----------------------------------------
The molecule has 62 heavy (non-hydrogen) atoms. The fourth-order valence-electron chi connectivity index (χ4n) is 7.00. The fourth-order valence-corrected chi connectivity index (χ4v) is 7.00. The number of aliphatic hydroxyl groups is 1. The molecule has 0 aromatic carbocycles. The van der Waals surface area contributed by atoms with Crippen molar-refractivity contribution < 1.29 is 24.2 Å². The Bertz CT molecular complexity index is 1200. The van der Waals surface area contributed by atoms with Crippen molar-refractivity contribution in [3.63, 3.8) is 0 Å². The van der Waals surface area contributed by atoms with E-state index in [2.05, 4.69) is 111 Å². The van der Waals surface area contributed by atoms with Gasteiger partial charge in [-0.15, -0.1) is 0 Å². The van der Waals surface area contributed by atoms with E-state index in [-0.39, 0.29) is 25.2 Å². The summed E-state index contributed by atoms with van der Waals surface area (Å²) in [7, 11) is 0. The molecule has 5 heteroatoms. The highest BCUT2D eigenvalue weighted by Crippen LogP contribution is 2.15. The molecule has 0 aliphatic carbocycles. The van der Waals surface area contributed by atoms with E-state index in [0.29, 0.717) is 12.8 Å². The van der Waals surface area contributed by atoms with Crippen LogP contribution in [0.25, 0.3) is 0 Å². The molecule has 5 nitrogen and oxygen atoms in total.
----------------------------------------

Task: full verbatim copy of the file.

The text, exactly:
The molecule has 62 heavy (non-hydrogen) atoms. The fourth-order valence-electron chi connectivity index (χ4n) is 7.00. The fourth-order valence-corrected chi connectivity index (χ4v) is 7.00. The number of aliphatic hydroxyl groups is 1. The molecule has 0 aromatic carbocycles. The van der Waals surface area contributed by atoms with Crippen molar-refractivity contribution < 1.29 is 24.2 Å². The Bertz CT molecular complexity index is 1200. The van der Waals surface area contributed by atoms with Crippen molar-refractivity contribution in [3.63, 3.8) is 0 Å². The van der Waals surface area contributed by atoms with E-state index in [2.05, 4.69) is 111 Å². The van der Waals surface area contributed by atoms with Gasteiger partial charge in [-0.15, -0.1) is 0 Å². The van der Waals surface area contributed by atoms with E-state index in [-0.39, 0.29) is 25.2 Å². The summed E-state index contributed by atoms with van der Waals surface area (Å²) in [7, 11) is 0. The molecule has 5 heteroatoms. The highest BCUT2D eigenvalue weighted by Crippen LogP contribution is 2.15. The molecule has 0 aliphatic carbocycles. The van der Waals surface area contributed by atoms with E-state index in [0.29, 0.717) is 12.8 Å². The van der Waals surface area contributed by atoms with Crippen LogP contribution in [0.25, 0.3) is 0 Å². The molecule has 5 nitrogen and oxygen atoms in total.